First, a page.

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A Chance to Earn

FORWARD OPERATING BASE GERONIMO, Afghanistan – Aghalda’s father died 11 years ago. He’s the youngest of three brothers. One brother is in prison, the other moved away to start a family of his own. Helmand province is very conservative so, work is out of the question for his mother. Aghalala alone has to provide for what remains of the household.

The problem was nobody would hire him. He prayed every day, but Aghalala couldn’t find work. He’s 18-years-old, but at five feet, four inches tall and weighing roughly 100 pounds, he appears much younger.

He resorted to begging, where he met more rejection.

“When I begged, nobody would help,” Aghalala said. “They just made fun of me.”

Aghalala has no shortage of characteristics to mock: there’s his frail stature, his humble, frayed clothing, and his eyes.

After living with poor vision for so long, Aghalala spends most of the day with his eyes closed. He only opens them when there is a task at hand, and even then, he doesn’t keep them open the whole time. He periodically opens them to make sure he’s on track and then continues about his business with closed lids, only bothering to attempt to see for a purpose.

Aghalala had little reason to open his eyes those first few months of begging.

He continued to be met with ridicule and rejection until one day he asked for help from an interpreter who worked with Marines. The interpreter didn’t give Aghalala any money, but he let him know a way he could earn it; no more begging.

Each Sunday an average of 40 to 50 Afghan men gather at the entrance of Forward Operating Base Geronimo hoping to work as part of the local national day laborer program. Due to budget restrictions, only 20 men will be selected.

Cpl. William C. Kaylor is there to meet them. He decides who will work that week, and who will try again seven days later. On occasion, a new face is in the crowd, but more or less the same group of men show up in hopes of work.

Kaylor, the company custodian for Headquarters Company, 3rd Battalion, 3rd Marine Regiment, and supervisor of the day laborer program, has a system for choosing who works.
Kaylor’s main responsibility is security. He’s there to make sure none of the workers put anyone on FOB Geronimo in danger. But Kaylor also spends a lot time getting to know these men. He knows who has a family and who doesn’t, whose children are having problems and whose aren’t.

“I definitely feel like I’m making a difference and having a direct impact on the people around here,” Kaylor, said. “Everyone makes a difference, but being in H and S Company, in a non infantry position, you don’t typically get the chance to interact with the populace this much and see the impact that’s being made on the lives of the people around us.”

Kaylor does his best to rotate the men. He cycles in the men with larger families and those who work hardest more often than others. Two of the men get hired consistently every week. One is Abdul Samad, an unofficial foreman for the day laborers. He’s a farmer from Khalaj, a large man who is respected by the others. Kaylor knows he can count on Samad to show up each week and that the other men will listen to him. Samad knows he can depend on Kaylor as well.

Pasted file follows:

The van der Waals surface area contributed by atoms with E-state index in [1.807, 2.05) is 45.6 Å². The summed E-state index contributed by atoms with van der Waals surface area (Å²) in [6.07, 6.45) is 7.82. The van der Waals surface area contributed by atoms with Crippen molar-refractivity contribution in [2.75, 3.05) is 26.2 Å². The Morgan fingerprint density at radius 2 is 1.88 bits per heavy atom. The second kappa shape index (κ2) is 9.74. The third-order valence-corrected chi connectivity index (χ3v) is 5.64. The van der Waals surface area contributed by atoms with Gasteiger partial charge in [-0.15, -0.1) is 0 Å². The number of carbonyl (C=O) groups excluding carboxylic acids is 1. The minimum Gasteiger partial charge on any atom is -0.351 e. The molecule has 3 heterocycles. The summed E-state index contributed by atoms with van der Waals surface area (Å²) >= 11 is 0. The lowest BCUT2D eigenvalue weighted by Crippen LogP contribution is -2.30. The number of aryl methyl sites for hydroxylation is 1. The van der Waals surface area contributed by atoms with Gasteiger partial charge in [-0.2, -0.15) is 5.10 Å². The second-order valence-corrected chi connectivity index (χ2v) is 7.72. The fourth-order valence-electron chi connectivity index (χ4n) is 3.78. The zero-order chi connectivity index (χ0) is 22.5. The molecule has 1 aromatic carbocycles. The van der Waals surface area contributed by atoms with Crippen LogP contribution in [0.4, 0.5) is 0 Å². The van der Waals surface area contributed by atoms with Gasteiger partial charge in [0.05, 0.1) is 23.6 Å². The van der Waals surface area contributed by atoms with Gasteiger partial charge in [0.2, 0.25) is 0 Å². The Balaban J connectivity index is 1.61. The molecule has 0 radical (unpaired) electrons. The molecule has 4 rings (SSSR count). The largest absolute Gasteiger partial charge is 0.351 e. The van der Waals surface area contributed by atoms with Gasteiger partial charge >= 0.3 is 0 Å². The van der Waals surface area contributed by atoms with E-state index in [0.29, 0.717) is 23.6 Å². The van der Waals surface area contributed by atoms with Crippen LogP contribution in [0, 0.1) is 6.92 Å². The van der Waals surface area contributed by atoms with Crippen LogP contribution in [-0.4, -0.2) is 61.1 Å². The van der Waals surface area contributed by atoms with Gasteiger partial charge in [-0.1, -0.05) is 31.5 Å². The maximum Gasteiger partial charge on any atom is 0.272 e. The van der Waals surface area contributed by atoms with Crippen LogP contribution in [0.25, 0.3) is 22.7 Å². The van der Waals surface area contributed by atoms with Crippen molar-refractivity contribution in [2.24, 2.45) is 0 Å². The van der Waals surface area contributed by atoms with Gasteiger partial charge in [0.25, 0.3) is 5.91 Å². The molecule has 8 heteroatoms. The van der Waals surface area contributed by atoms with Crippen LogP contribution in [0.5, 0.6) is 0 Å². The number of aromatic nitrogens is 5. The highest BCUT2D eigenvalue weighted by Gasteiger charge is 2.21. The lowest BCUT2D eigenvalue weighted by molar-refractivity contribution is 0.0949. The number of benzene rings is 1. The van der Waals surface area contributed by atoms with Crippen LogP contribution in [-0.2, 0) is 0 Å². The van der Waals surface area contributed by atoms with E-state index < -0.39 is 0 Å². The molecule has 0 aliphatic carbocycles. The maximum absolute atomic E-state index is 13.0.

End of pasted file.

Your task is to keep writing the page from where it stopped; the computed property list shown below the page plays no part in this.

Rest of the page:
“Kaylor is a good guy,” Samad said. “He has good attention and listens to everybody. He doesn’t want us to work too hard. He is my friend.”

The other permanent slot belongs to Aghalala.

At first Aghalala showed up like everybody else, hoping to be selected, but with no guarantee. One day Aghalala’s mother came to the base with him and pleaded on behalf of her son. Aghalala’s mother explained their family situation, her son was promised work each week. That’s a promise 3/3 has kept since taking over the base about two months ago.
“For some, the work they do here is just extra money,” Kaylor said. “For others, like Aghalala, it’s all they really have.”

The laborers work five days a week, are required to attend school three of those days and are usually finished shortly after noon. The work is typically cleaning projects and filling sandbags and usually done outside of the base. The men are given lunch at the end of work and make 300 Afghani a day, or roughly $40 a week, depending on the exchange rate.

For men like Samad, the pay is helpful extra income used for buying tea and candy for his large family. Samad returns each day to tend to the family’s primary source of income, his farm.

Aghalala has no farm to tend to. He only has the day laborer program and if he didn’t have that, he said he would spend his days sitting around with nothing else to do. Each Thursday, payday, gives Aghalala a reason to open his eyes. He needs to count his pay, his family’s only income.

“I like that every week I have work and I have fun with the Marines,” Aghalala says. “We are just two people, we still owe money to the shopkeepers, but what I make is enough for my family. I’m so happy for the Marines and International Security Assistance Force.”

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  • Jennifer Morrison

    First I thank every member(active and inactive) of the USMC for your personal sacrifices while serving our country.  Thanks to members of USA’s other military branches as well
    Cpl. Kaylor, you may have literally saved the lives of this family by giving young Aghalala a chance to support his family.
    With deepest appreciation,

    Jennifer Morrison
    (Proud parent of a marine,

  • ab

    I would like to get in contact with this boy and mother. Can anybody help me?

  • Frank Pendergast

    Im on my way to the Marines ive been speaking with my recruiter and i cant wait to make a Difference, Just Keep On Keeping On.

  • Veronica Frame

    As a Marine it is good to hear that other Marines get to offer hope for some in other ways than fighting.